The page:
It is perhaps not surprising if Healthy Holly has hangups.
The vegetable-eating heroine of former Baltimore Mayor Catherine Pugh’s “Healthy Holly” children’s book series has been through a lot.
Her name has been linked with a scandal that sent Holly’s author to prison for three years on tax evasion and conspiracy charges after she failed to disclose hundreds of thousands of dollars in book deals. (Former President Donald Trump declined a request to commute her sentence.) The series was mocked for its grammatical errors and uninspired storytelling. Hundreds of copies were dumped unceremoniously and under cover of darkness outside a local charity.
And what’s worse, according to the Single Carrot Theatre’s new production of “Healthy Holly’s Hidden Hideaway,” the pig-tailed urchin received not a single clam of the money funneled to the disgraced former mayor in the form of book sales.
Who could blame even a fictitious character for going bananas?
That’s the premise behind the hour-long production conducted entirely over audience members’ mobile phones and in the privacy of their own homes.
“We were trying to figure out how to tell a story in an interesting way since we were maybe all going to be in our houses this winter,” said Emily Cory, Single Carrot’s executive director. “We thought it would be fun to do an interactive, choose-your-own adventure story that is populated by nefarious Baltimore characters while the audience explores their hometown.”
The show begins when ticket-buyers call a phone number emailed to them a few hours before performance time.
They find a mash-up of two political hot potatoes from Pugh’s administration: the self-dealing book sales, and the then-mayor’s decision in 2017 to remove four Confederate statues from their plinths in the middle of the night and store them in an undisclosed location.
Playwrights April Amara and Agyeiwaa Asante have created six characters who have their own reasons to track down the money and statues. Five are imaginary: a Girl Scout troop leader; a pretentious artist; an entitled private school mom; a nutritionist who provided dietary expertise for Pugh’s book series; and a fitness center guru named Holly Hathaway. The sixth is modeled on a real-life person, described in the script as “a former governor, Celtic rock god and almost President.”
We’ll let you figure out who that is. Consider it your first quiz.
“The characters are all trying to get back investment money they’ve lost,” Cory said. “They suspect that the money is hidden in the same place as the monuments.”
The plot sends the Celtic rock god and the rest racing around such iconic Baltimore landmarks as the Natty Boh Tower, Camden Yards and Druid Hill Park. At intervals, listeners press a key on their phones to determine which characters advance, and which fall behind. They take multiple-choice quizzes about obscure but fascinating facts from Baltimore history.
Audience members also can opt to receive text messages that pose philosophical questions related to the show, such as: “How are you complicit in corrupt systems of greed? Be honest with me.”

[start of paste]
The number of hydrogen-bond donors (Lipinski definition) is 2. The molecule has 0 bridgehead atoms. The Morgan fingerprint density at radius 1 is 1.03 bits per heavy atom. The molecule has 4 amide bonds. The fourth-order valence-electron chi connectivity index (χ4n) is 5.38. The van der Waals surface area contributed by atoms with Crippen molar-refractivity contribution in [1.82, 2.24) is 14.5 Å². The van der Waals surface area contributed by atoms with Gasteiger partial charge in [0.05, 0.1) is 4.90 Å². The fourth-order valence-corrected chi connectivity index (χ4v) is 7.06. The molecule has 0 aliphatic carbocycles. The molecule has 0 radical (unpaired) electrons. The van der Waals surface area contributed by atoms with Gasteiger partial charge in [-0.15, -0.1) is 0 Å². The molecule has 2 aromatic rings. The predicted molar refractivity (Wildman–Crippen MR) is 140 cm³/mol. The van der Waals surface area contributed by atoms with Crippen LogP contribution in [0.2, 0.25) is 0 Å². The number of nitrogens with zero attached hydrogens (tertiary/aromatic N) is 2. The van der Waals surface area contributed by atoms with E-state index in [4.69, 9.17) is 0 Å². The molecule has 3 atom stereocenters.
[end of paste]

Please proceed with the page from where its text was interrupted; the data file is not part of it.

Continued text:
Because the production has a game show vibe, it’s more fun if experienced with other peas in your pod, and there’s no limit on the number of people who can listen to a single phone call. One person takes notes, a second conducts research, a third decides which options to pursue and so on.
(Pro tip #1: The more wrong answers you choose deliberately or not, the more you’ll learn about Baltimore history.)
The production mostly lives up to its billing as, in Cory’s words: “a very silly, hokey mystery that we thought would be a good antidote for the darkness in the world right now.”
Despite its charming premise, “Healthy Holly’s Hidden Hideaway” has hiccups:
A lot of information comes at listeners very quickly, and we have only our ears to decipher it. Too often, we didn’t have time to absorb what we’d just heard before the plot had galloped past. A device to slow down the pace — musical interludes? a pause button? — would have been a big help.
In addition, the special effects were mostly well-done — except when they drowned out the dialogue. This was particularly frustrating during a crucial scene late in the show that takes place underwater.
(Pro tip #2: Viewers can listen to the show as many times as they want over a three-day period. On my second listen, I picked up several plot twists that initially eluded me — though not, unfortunately, developments from the shark tank scene.)
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The one genuinely jarring moment occurs early in the show, when a character makes a joke that’s offensive to Native Americans. My companions and I looked at one another aghast. An objection seemed in order, but there was no one to complain to.
Later, Cory said, the slur uttered by an entitled prep school mom, “is meant to highlight the character’s ignorance, a white woman who thinks she’s being PC [politically correct] when she’s being outright racist.”
But an insult packaged as a joke is the very definition of microaggression. Because the other characters allow the remark to pass unchallenged, it could potentially result in a regrettable misunderstanding of who meant the derogatory jest — Single Carrot Theatre or a bigoted and imaginary character.